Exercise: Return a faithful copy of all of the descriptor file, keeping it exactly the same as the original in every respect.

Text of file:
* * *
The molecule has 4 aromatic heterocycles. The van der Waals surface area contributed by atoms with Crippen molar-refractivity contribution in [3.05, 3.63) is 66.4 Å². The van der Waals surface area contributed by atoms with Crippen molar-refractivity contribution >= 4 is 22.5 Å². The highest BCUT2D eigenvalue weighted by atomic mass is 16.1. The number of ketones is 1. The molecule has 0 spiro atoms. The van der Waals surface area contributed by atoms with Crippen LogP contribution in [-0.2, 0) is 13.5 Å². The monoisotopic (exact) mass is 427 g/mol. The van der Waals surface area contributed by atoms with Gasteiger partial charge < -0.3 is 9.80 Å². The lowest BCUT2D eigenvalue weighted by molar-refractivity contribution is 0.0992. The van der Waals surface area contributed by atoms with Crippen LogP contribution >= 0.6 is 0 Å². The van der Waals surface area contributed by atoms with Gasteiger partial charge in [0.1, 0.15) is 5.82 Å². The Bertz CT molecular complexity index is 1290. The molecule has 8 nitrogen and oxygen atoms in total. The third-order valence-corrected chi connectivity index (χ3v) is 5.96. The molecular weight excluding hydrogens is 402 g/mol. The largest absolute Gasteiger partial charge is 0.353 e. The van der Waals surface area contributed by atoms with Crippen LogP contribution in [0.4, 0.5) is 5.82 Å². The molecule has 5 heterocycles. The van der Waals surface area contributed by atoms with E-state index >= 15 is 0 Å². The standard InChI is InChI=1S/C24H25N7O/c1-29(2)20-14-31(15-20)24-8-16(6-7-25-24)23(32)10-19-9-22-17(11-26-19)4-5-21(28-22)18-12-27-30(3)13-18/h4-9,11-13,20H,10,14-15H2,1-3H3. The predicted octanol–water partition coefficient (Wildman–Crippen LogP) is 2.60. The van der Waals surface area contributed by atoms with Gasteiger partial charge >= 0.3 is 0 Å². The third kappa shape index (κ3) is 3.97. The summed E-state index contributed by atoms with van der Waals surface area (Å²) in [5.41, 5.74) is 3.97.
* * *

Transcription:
The molecule has 4 aromatic heterocycles. The van der Waals surface area contributed by atoms with Crippen molar-refractivity contribution in [3.05, 3.63) is 66.4 Å². The van der Waals surface area contributed by atoms with Crippen molar-refractivity contribution >= 4 is 22.5 Å². The highest BCUT2D eigenvalue weighted by atomic mass is 16.1. The number of ketones is 1. The molecule has 0 spiro atoms. The van der Waals surface area contributed by atoms with Crippen LogP contribution in [-0.2, 0) is 13.5 Å². The monoisotopic (exact) mass is 427 g/mol. The van der Waals surface area contributed by atoms with Gasteiger partial charge < -0.3 is 9.80 Å². The lowest BCUT2D eigenvalue weighted by molar-refractivity contribution is 0.0992. The van der Waals surface area contributed by atoms with Crippen LogP contribution >= 0.6 is 0 Å². The van der Waals surface area contributed by atoms with Gasteiger partial charge in [0.1, 0.15) is 5.82 Å². The Bertz CT molecular complexity index is 1290. The molecule has 8 nitrogen and oxygen atoms in total. The third-order valence-corrected chi connectivity index (χ3v) is 5.96. The molecular weight excluding hydrogens is 402 g/mol. The largest absolute Gasteiger partial charge is 0.353 e. The van der Waals surface area contributed by atoms with Crippen LogP contribution in [0.4, 0.5) is 5.82 Å². The molecule has 5 heterocycles. The van der Waals surface area contributed by atoms with E-state index >= 15 is 0 Å². The standard InChI is InChI=1S/C24H25N7O/c1-29(2)20-14-31(15-20)24-8-16(6-7-25-24)23(32)10-19-9-22-17(11-26-19)4-5-21(28-22)18-12-27-30(3)13-18/h4-9,11-13,20H,10,14-15H2,1-3H3. The predicted octanol–water partition coefficient (Wildman–Crippen LogP) is 2.60. The van der Waals surface area contributed by atoms with Gasteiger partial charge >= 0.3 is 0 Å². The third kappa shape index (κ3) is 3.97. The summed E-state index contributed by atoms with van der Waals surface area (Å²) in [5.41, 5.74) is 3.97.